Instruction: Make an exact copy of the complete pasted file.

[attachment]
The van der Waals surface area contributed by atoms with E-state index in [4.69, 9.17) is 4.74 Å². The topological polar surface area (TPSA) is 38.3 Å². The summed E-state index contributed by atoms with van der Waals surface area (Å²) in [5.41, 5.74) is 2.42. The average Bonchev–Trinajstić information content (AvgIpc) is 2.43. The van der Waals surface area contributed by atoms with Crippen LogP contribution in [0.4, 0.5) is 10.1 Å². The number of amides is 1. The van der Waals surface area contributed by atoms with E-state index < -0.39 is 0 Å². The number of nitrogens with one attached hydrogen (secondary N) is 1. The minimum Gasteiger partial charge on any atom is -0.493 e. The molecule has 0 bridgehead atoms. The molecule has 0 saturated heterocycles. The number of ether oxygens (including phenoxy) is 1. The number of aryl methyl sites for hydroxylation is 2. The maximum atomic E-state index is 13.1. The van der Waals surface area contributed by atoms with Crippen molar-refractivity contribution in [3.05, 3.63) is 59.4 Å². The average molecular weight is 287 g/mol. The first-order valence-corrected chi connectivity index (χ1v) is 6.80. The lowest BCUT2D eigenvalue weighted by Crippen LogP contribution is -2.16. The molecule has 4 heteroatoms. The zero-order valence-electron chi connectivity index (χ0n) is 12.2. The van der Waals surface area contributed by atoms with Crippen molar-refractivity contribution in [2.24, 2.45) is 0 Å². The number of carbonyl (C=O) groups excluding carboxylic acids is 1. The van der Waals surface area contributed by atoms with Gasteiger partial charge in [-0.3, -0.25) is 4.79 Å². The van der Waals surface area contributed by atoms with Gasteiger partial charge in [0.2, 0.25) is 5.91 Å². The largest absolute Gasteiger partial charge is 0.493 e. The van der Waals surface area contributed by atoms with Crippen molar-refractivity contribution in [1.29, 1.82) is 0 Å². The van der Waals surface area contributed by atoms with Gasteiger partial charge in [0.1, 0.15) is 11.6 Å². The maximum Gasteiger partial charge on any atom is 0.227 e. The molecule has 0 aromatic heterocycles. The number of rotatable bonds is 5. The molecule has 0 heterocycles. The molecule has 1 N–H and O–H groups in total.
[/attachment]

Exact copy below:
The van der Waals surface area contributed by atoms with E-state index in [4.69, 9.17) is 4.74 Å². The topological polar surface area (TPSA) is 38.3 Å². The summed E-state index contributed by atoms with van der Waals surface area (Å²) in [5.41, 5.74) is 2.42. The average Bonchev–Trinajstić information content (AvgIpc) is 2.43. The van der Waals surface area contributed by atoms with Crippen LogP contribution in [0.4, 0.5) is 10.1 Å². The number of amides is 1. The van der Waals surface area contributed by atoms with E-state index < -0.39 is 0 Å². The number of nitrogens with one attached hydrogen (secondary N) is 1. The minimum Gasteiger partial charge on any atom is -0.493 e. The molecule has 0 bridgehead atoms. The molecule has 0 saturated heterocycles. The number of ether oxygens (including phenoxy) is 1. The number of aryl methyl sites for hydroxylation is 2. The maximum atomic E-state index is 13.1. The van der Waals surface area contributed by atoms with Crippen molar-refractivity contribution in [3.05, 3.63) is 59.4 Å². The average molecular weight is 287 g/mol. The first-order valence-corrected chi connectivity index (χ1v) is 6.80. The lowest BCUT2D eigenvalue weighted by Crippen LogP contribution is -2.16. The molecule has 4 heteroatoms. The zero-order valence-electron chi connectivity index (χ0n) is 12.2. The van der Waals surface area contributed by atoms with Crippen molar-refractivity contribution in [2.24, 2.45) is 0 Å². The number of carbonyl (C=O) groups excluding carboxylic acids is 1. The van der Waals surface area contributed by atoms with Gasteiger partial charge in [-0.3, -0.25) is 4.79 Å². The van der Waals surface area contributed by atoms with Gasteiger partial charge in [0.2, 0.25) is 5.91 Å². The largest absolute Gasteiger partial charge is 0.493 e. The van der Waals surface area contributed by atoms with Crippen molar-refractivity contribution in [1.29, 1.82) is 0 Å². The van der Waals surface area contributed by atoms with Gasteiger partial charge in [0.1, 0.15) is 11.6 Å². The maximum Gasteiger partial charge on any atom is 0.227 e. The molecule has 0 aromatic heterocycles. The number of rotatable bonds is 5. The molecule has 0 heterocycles. The molecule has 1 N–H and O–H groups in total.